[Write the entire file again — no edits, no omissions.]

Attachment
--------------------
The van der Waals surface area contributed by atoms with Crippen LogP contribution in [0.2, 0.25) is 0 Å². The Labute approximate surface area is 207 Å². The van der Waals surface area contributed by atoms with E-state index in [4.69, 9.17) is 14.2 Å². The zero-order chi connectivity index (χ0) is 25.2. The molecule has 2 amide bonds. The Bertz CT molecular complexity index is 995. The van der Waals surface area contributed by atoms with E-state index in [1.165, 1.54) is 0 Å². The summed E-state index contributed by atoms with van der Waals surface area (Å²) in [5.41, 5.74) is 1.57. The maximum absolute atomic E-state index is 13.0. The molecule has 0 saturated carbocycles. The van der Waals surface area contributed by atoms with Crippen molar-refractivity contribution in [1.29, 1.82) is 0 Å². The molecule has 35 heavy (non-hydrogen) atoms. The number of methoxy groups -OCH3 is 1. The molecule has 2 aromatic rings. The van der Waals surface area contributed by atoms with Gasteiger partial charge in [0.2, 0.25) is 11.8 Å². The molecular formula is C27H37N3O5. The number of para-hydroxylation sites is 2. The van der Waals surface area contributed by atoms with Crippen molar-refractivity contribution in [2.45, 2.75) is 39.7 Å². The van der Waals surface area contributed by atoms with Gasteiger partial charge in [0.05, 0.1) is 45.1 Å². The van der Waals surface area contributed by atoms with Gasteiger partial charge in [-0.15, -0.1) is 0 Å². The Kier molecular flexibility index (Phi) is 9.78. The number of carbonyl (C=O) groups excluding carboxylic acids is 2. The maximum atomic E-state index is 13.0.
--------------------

The van der Waals surface area contributed by atoms with Crippen LogP contribution in [0.2, 0.25) is 0 Å². The Labute approximate surface area is 207 Å². The van der Waals surface area contributed by atoms with E-state index in [4.69, 9.17) is 14.2 Å². The zero-order chi connectivity index (χ0) is 25.2. The molecule has 2 amide bonds. The Bertz CT molecular complexity index is 995. The van der Waals surface area contributed by atoms with E-state index in [1.165, 1.54) is 0 Å². The summed E-state index contributed by atoms with van der Waals surface area (Å²) in [5.41, 5.74) is 1.57. The maximum absolute atomic E-state index is 13.0. The molecule has 0 saturated carbocycles. The van der Waals surface area contributed by atoms with Crippen molar-refractivity contribution in [1.29, 1.82) is 0 Å². The molecule has 35 heavy (non-hydrogen) atoms. The number of methoxy groups -OCH3 is 1. The molecule has 2 aromatic rings. The van der Waals surface area contributed by atoms with Gasteiger partial charge in [0.2, 0.25) is 11.8 Å². The molecular formula is C27H37N3O5. The number of para-hydroxylation sites is 2. The van der Waals surface area contributed by atoms with Crippen molar-refractivity contribution in [2.45, 2.75) is 39.7 Å². The van der Waals surface area contributed by atoms with Gasteiger partial charge in [0.05, 0.1) is 45.1 Å². The van der Waals surface area contributed by atoms with Gasteiger partial charge in [-0.15, -0.1) is 0 Å². The Kier molecular flexibility index (Phi) is 9.78. The number of carbonyl (C=O) groups excluding carboxylic acids is 2. The maximum atomic E-state index is 13.0.